Death of the PTACs: TF Cornerstone To Give Luxury Rentals Gift of Central Air

PTACs marring the 'poor door' side of Extell's 40 Riverside Boulevard; note PTAC-free condo component at right

New York City’s architectural legacy is in peril. The threat does not come from the 57th Street towers, nor the destruction of historic buildings, but something most would consider mundane: air conditioning.

Money can buy you a lot of things in New York, but a new rental building with central air is not among them. Unique among North America’s cities, builders in New York have forsaken generations-old technology used in every city from Los Angeles to Toronto, in favor of the lowly packaged terminal air conditioning (or PTAC) unit.

Punched through the wall below a building’s windows, PTAC units mar the façades of new rental buildings from the Financial District to Flushing, Boerum Hill to the Bronx. They are found in affordable housing developments and low-end rentals, as well as skyscraping towers in Midtown that charge $3,500 a month for a studio apartment.

“They have terrible energy performance, terrible acoustical characteristics and terrible aesthetics,” wrote one architect from a major New York City firm that’s built projects using the units.

Why they’re used in the first place is somewhat of a mystery. Simple inertia and the high cost of development in America’s largest city, forcing builders to scrimp and save wherever they can, are the most oft-cited reasons. But there are also regulatory hurdles, from special Department of Buildings permits needed for central air, to height limits that make ducted systems more difficult.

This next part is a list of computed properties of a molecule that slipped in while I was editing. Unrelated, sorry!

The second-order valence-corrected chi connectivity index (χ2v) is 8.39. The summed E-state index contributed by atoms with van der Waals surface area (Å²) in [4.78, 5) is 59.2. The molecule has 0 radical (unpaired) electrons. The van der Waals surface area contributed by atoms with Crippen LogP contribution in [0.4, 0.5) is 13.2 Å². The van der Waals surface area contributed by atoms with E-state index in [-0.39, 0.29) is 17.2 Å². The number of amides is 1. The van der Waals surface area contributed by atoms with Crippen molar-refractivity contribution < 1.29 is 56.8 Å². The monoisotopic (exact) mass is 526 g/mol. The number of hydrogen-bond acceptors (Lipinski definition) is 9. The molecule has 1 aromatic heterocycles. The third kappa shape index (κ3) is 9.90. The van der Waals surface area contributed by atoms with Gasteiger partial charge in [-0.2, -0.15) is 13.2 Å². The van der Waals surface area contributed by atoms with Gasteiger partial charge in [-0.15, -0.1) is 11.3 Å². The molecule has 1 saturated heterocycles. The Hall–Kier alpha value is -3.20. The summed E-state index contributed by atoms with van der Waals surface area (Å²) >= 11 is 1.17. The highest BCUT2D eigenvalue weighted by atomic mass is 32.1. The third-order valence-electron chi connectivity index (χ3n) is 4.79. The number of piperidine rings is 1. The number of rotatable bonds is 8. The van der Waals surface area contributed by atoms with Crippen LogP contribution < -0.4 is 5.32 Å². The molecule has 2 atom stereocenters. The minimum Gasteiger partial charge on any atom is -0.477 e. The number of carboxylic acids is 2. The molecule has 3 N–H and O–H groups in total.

And then there’s a contingent within the city’s insular construction industry that doesn’t even realize how unique our reliance on PTACs really is. (In reality, while they’re fairly common in urban hotels and can occasionally be found in cheap rental projects and older buildings outside of New York, they’re almost never used for new luxury projects.)

But one of the city’s largest developers is starting to buck the trend. In two of their rental buildings under development – 33 Bond Street in Downtown Brooklyn, and 606 West 57th Street on the Far West Side – TF Cornerstone will be forgoing the standard below-window units in favor of more civilized forms of air conditioning.

“We raised the question [of air conditioning] anew at the 57th Street project,” TF Cornerstone’s director of planning, Jon McMillan, told YIMBY.

606 West 57th Street

606 West 57th Street, image from TF Cornerstone

On 57th Street, he said, “we thought it would be nice from the interior to have floor-to-ceiling glass” – something that isn’t possible with a PTAC unit, which sits on the floor and takes up a significant amount of space. “We made the decision from the leasing point-of-view that it would make the unit seem more impressive and expansive.”

The second consideration that led to the decision to nix the PTACs, he said, was the city’s energy code.

“The PTAC unit is kind of a shoddy thing, because it’s a bunch of perforations in the façade. It’s not very efficient,” McMillan explained, “and it’s now increasingly hard to meet the energy code using PTACs.”

Karl Fischer's attempt at clean lines at the Nathaniel in the East Village was admirable, but ruined by PTACs in the corners.